Canada at War: a Graphic History of World War Two is a 2012 graphic novel from publisher Douglas & McIntyre, writer Paul Keery and illustrator Michael Wyatt. Using plain language and clear illustrations, it describes Canada's involvement in World War II, from the post-WWI misgivings about involvement in European wars to some post-WWII fallout. Special attention is granted to those Canadians who won medals during the conflict.
This isn't quite a graphic novel - it is told through words and pictures, but has so much material to cover that it's really an essay with copious illustrations and very little sequential storytelling. One exception is a sequence detailing how Rev. John Foote helped evacuate soldiers from Dieppe, then allowed himself to be captured so he could help Canadian prisoners. It's a fine story I hadn't heard of before and definitely worth singling out, but as I say, it's one of the few moments of the war given a dramatization.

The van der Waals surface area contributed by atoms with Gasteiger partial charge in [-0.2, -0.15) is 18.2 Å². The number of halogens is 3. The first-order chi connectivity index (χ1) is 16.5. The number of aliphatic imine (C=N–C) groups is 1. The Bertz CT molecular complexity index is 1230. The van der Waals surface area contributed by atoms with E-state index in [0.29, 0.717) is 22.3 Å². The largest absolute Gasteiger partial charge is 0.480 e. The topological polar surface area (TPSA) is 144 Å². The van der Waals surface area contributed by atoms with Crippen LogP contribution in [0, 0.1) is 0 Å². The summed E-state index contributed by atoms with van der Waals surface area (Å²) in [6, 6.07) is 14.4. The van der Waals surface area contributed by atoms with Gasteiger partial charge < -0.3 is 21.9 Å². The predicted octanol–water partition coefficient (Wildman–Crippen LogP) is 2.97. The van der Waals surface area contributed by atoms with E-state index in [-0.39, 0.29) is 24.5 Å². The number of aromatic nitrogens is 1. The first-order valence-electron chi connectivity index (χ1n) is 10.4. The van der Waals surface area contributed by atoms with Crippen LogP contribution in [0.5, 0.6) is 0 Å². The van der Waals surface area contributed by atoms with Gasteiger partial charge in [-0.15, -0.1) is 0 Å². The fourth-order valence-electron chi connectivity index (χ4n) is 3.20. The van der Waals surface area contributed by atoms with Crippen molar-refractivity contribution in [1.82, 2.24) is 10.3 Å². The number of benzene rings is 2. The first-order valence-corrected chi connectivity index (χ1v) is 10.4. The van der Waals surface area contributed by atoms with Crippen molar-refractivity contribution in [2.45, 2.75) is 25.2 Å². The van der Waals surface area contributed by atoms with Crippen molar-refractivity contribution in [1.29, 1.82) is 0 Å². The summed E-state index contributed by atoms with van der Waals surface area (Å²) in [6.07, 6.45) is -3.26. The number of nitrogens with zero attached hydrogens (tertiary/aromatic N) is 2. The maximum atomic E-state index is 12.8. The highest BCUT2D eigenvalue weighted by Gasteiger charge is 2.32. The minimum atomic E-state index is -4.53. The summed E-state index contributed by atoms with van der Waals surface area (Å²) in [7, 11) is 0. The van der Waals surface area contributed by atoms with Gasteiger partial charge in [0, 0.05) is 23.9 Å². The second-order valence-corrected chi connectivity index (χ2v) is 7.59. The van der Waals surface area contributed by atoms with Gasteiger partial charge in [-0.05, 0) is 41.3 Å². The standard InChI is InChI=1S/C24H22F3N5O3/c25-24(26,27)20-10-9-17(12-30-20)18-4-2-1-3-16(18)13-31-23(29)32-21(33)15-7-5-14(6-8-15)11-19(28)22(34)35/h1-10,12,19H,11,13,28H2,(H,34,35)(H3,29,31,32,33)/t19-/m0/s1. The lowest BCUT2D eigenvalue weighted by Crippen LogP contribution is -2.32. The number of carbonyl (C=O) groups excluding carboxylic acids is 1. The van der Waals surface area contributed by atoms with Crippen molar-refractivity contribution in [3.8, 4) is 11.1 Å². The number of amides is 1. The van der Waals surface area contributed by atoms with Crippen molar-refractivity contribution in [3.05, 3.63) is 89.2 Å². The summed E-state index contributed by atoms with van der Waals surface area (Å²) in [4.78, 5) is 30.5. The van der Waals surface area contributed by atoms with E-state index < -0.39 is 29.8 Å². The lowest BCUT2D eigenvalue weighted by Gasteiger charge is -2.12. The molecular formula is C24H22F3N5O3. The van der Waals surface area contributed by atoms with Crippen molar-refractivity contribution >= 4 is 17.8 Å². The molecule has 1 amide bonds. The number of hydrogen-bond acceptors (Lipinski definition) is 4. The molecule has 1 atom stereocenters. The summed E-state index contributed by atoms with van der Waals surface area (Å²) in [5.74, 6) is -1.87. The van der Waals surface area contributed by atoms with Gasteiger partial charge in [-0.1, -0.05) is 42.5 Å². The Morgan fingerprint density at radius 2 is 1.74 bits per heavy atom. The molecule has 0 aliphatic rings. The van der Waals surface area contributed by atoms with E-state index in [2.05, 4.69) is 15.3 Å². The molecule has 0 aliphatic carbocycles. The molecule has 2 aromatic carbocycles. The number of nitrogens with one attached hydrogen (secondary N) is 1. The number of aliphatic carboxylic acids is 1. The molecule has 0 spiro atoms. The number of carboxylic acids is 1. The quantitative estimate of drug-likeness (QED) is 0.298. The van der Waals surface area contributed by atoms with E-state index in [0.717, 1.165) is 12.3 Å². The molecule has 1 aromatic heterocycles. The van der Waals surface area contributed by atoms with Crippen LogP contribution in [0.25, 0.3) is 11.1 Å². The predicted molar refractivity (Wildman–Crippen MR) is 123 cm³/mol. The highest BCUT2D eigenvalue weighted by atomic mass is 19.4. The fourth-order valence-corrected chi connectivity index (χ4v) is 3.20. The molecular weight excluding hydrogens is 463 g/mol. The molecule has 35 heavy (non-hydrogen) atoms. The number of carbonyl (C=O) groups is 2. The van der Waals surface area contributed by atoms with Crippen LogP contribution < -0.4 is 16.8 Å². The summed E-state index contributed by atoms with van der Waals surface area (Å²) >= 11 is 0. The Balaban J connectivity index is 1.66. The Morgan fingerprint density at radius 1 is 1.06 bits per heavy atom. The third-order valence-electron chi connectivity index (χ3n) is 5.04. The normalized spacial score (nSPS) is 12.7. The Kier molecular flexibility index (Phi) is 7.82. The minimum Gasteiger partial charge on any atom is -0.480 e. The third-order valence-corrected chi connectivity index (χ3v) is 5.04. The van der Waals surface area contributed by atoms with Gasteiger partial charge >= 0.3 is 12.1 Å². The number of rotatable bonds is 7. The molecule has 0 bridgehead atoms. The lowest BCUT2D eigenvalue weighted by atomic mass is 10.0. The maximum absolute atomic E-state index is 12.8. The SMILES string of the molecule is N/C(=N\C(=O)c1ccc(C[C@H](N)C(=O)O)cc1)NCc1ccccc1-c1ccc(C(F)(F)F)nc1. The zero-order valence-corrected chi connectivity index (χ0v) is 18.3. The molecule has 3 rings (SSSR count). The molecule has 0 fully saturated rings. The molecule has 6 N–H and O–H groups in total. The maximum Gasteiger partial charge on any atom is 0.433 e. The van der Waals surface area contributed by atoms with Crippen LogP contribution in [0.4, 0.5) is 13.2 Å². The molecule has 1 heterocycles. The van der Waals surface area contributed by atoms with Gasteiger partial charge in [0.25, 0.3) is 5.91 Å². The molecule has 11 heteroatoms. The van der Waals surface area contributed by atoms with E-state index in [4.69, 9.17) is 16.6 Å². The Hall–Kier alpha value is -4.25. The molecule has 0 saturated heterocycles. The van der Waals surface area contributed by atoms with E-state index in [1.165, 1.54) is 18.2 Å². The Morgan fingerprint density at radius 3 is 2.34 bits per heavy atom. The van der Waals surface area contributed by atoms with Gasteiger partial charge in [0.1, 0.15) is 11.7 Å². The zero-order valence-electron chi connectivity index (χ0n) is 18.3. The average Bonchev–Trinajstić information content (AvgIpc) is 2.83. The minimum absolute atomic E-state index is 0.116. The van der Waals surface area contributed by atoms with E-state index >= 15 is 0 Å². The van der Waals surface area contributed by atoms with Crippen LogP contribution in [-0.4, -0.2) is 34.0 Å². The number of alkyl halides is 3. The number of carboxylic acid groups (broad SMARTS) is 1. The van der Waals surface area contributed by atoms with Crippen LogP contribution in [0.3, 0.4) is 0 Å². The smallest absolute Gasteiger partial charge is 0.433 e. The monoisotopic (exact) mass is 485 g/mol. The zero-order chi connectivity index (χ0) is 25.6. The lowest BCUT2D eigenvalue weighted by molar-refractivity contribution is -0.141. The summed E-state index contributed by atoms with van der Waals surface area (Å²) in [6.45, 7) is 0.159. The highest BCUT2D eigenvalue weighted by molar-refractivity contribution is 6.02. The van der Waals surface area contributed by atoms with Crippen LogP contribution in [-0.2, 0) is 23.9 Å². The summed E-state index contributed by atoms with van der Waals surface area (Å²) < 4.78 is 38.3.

The text is written in a very simple manner, probably so it could be used in classrooms. Heck, ESL students would probably do well with this book. It's not as sophisticated as the sort of comic books I read in my youth; I think you could hand to a primary student and he'd do okay (although you'd have to weigh that against all the blood in this book).
It's worth noting neither of these creators have a background in graphic novels, which probably contributes to the "illustrated textbook" feel of the tome. Wyatt's work uses a lot of Photoshop effects - I wouldn't be surprised if all or most of it was composed there. Details like the one above, showing a soldier offering himself as bait to snipers to protect the rest of his squad are fascinating. In all, the book told me a lot about my nation's involvement in the war which I didn't know about; if you're teaching about Canada in WWII in a classroom, or missed out on learning the details (we had a term on WWI in my high school but not WWII), this is a fine piece.